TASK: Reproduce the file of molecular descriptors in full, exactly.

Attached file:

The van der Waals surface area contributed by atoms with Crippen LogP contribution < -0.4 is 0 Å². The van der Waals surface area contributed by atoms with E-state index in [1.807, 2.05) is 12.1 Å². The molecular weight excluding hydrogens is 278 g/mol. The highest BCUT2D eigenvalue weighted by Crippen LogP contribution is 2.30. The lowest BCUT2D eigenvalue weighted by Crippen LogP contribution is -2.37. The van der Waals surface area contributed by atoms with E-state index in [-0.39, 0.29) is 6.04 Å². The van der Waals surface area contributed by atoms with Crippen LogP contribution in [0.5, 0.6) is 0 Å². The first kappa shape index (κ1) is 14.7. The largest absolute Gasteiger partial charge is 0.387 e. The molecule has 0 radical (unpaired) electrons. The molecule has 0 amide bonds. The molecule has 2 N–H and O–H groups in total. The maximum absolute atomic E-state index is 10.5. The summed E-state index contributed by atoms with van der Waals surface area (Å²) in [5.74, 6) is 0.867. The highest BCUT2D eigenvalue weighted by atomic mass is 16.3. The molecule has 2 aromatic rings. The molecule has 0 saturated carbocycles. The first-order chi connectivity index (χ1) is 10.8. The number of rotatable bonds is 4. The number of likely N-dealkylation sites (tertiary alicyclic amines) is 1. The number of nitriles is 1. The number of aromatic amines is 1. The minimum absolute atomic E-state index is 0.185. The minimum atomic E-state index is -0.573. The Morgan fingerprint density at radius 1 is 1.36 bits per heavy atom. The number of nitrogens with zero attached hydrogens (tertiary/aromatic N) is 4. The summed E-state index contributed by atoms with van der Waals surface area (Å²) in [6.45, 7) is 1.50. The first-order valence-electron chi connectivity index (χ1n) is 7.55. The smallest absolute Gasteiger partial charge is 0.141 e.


The van der Waals surface area contributed by atoms with Crippen LogP contribution < -0.4 is 0 Å². The van der Waals surface area contributed by atoms with E-state index in [1.807, 2.05) is 12.1 Å². The molecular weight excluding hydrogens is 278 g/mol. The highest BCUT2D eigenvalue weighted by Crippen LogP contribution is 2.30. The lowest BCUT2D eigenvalue weighted by Crippen LogP contribution is -2.37. The van der Waals surface area contributed by atoms with E-state index in [-0.39, 0.29) is 6.04 Å². The van der Waals surface area contributed by atoms with Crippen LogP contribution in [0.5, 0.6) is 0 Å². The first kappa shape index (κ1) is 14.7. The largest absolute Gasteiger partial charge is 0.387 e. The molecule has 0 radical (unpaired) electrons. The molecule has 0 amide bonds. The molecule has 2 N–H and O–H groups in total. The maximum absolute atomic E-state index is 10.5. The summed E-state index contributed by atoms with van der Waals surface area (Å²) in [5.74, 6) is 0.867. The highest BCUT2D eigenvalue weighted by atomic mass is 16.3. The molecule has 2 aromatic rings. The molecule has 0 saturated carbocycles. The first-order chi connectivity index (χ1) is 10.8. The number of rotatable bonds is 4. The number of likely N-dealkylation sites (tertiary alicyclic amines) is 1. The number of nitriles is 1. The number of aromatic amines is 1. The minimum absolute atomic E-state index is 0.185. The minimum atomic E-state index is -0.573. The Morgan fingerprint density at radius 1 is 1.36 bits per heavy atom. The number of nitrogens with zero attached hydrogens (tertiary/aromatic N) is 4. The summed E-state index contributed by atoms with van der Waals surface area (Å²) in [6.45, 7) is 1.50. The first-order valence-electron chi connectivity index (χ1n) is 7.55. The smallest absolute Gasteiger partial charge is 0.141 e.